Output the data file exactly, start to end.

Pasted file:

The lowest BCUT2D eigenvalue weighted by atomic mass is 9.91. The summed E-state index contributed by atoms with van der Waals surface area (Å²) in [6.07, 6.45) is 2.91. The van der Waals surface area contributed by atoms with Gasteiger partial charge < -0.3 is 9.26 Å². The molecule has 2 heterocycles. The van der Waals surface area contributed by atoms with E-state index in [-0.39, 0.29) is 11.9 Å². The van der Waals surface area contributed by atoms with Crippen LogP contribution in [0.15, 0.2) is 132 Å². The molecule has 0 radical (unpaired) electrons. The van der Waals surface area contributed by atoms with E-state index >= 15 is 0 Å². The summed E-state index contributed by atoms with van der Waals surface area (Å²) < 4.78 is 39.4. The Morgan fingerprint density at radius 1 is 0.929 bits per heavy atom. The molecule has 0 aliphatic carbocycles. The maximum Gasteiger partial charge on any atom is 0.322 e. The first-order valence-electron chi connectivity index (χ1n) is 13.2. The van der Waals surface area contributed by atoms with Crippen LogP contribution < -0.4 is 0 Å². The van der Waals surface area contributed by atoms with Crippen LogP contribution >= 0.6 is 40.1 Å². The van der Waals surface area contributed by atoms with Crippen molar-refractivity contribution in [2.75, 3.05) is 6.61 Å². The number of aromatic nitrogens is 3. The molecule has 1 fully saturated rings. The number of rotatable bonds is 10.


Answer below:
The lowest BCUT2D eigenvalue weighted by atomic mass is 9.91. The summed E-state index contributed by atoms with van der Waals surface area (Å²) in [6.07, 6.45) is 2.91. The van der Waals surface area contributed by atoms with Gasteiger partial charge < -0.3 is 9.26 Å². The molecule has 2 heterocycles. The van der Waals surface area contributed by atoms with E-state index in [-0.39, 0.29) is 11.9 Å². The van der Waals surface area contributed by atoms with Crippen LogP contribution in [0.15, 0.2) is 132 Å². The molecule has 0 radical (unpaired) electrons. The van der Waals surface area contributed by atoms with E-state index >= 15 is 0 Å². The summed E-state index contributed by atoms with van der Waals surface area (Å²) < 4.78 is 39.4. The Morgan fingerprint density at radius 1 is 0.929 bits per heavy atom. The molecule has 0 aliphatic carbocycles. The maximum Gasteiger partial charge on any atom is 0.322 e. The first-order valence-electron chi connectivity index (χ1n) is 13.2. The van der Waals surface area contributed by atoms with Crippen LogP contribution < -0.4 is 0 Å². The van der Waals surface area contributed by atoms with Crippen LogP contribution >= 0.6 is 40.1 Å². The van der Waals surface area contributed by atoms with Crippen molar-refractivity contribution in [2.75, 3.05) is 6.61 Å². The number of aromatic nitrogens is 3. The molecule has 1 fully saturated rings. The number of rotatable bonds is 10.